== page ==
You can get it at www.leelikesbikes.com
post #7 of 16
Thread Starter 
Quote:
Originally Posted by Ghost View Post
What bike do you have? Suspension?

I can see where popping a wheelie and getting the front over, but not being able to get the rear unweighted as you push the front back down could be a problem. A couple of saddle hits to the groin can cause a little hesitation.
I have two bikes.
Trek 4900, and Trek Liquid 25. The Liqiud 25 is fairly new to me, purchased because I was beginning to kick my riding up a notch and wanted the benefits of a FS.
Funny you should mention saddle hits. I did suffer such an incident, and it does happen to flash in my mind upon occasion, while I ride.

Quote:
Originally Posted by Whiteroom View Post
TC, can you wheelie, manual and bunny hop? These are all skills that will help with logs...and all around trail riding.

check out Lee McCormack's book (co-written by Brian Lopes):

Mastering Mt Bike Skills

It is really well written, will help riders of all skill levels and get you learning proper technique that won't have to be un-learned later.

You can get it at www.leelikesbikes.com
Just so happens I am a bit intimidated by wheelies, and my bunny hop is marginal at best.
All a part of that 6 inches between my ears that I have to get over first.
I'll definitely check out that book recommendation, and report back with some amazing riding stories.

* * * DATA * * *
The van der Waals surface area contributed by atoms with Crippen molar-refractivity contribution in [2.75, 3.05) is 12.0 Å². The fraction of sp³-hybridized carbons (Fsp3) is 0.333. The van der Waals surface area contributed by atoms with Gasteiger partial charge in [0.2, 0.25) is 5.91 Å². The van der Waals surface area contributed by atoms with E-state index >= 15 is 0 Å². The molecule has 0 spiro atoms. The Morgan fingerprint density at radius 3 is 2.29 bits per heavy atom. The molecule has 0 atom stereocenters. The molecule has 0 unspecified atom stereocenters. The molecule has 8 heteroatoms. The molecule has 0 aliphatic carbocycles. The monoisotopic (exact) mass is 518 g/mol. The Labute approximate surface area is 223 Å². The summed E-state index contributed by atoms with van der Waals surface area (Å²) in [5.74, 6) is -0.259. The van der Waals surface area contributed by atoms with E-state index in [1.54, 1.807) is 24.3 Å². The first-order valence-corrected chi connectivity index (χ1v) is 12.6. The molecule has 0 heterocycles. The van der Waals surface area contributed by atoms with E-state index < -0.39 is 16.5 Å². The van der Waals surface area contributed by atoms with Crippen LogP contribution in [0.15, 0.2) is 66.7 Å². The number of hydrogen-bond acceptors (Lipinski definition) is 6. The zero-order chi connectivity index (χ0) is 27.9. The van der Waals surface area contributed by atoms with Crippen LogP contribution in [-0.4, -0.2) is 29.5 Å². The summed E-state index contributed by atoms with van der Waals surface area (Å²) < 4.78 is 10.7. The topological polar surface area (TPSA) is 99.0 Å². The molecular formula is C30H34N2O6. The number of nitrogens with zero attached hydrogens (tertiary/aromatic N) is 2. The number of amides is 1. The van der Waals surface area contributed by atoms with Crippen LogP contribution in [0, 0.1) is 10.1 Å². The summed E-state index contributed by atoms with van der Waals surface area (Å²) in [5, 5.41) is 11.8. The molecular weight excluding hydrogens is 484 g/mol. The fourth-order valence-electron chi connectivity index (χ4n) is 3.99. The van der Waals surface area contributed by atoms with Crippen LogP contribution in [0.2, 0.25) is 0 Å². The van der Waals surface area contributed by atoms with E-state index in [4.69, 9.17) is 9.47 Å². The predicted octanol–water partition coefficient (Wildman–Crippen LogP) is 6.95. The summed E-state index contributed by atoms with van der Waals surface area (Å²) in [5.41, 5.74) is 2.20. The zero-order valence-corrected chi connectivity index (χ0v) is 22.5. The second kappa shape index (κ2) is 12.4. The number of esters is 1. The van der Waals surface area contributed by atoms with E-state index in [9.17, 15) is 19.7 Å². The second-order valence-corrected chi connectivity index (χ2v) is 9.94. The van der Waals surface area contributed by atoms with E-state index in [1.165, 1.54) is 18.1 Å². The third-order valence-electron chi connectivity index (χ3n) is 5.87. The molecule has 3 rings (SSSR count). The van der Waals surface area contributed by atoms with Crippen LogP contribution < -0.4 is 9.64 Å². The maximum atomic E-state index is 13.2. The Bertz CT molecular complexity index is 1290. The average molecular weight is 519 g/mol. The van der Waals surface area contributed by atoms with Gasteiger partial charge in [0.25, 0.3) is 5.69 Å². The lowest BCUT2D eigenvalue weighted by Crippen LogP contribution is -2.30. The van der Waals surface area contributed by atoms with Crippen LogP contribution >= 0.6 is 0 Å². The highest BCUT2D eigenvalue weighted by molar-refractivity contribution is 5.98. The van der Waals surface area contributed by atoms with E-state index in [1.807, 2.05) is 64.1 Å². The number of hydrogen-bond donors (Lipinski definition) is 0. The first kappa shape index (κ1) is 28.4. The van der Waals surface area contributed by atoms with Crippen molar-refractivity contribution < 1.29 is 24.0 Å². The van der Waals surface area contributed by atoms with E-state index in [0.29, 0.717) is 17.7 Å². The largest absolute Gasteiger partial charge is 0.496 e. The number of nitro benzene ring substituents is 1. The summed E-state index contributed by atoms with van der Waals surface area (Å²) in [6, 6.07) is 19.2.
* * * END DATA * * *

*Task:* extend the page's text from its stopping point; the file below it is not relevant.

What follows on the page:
Thanks
post #8 of 16
TC riding in un trailed woods? doing that is very difficult and jumping any logs in a untracked forest would be difficult.

Log piles over ten inches if they are smooth all you do is literally ride over them

Logs over Ten inches will requires some sort of uppull on your pedals after you have got the front wheel to clear. You dont have to bunny hop you just have to get the sprocket to kinda of clear the log, even a hit shouldnt stop you.

Untill you stop getting cold feet and actually try and maybe fall a couple times, its going to be really hard to determind which you need to do.

I'd show you but utah is pretty much deviod of log piles, I actually miss th western PA log piles of doom.
post #9 of 16
Thread Starter 
Bush, thanks!
I appreciate the info you gave me on IM yesterday. I didn't have time to work on it last night, but the tips you gave me come more naturally to me than those that I've gotten from another friend.

I agree that I need to do it and take my lumps. Maybe all I need to do is get hurt and get it out of my system.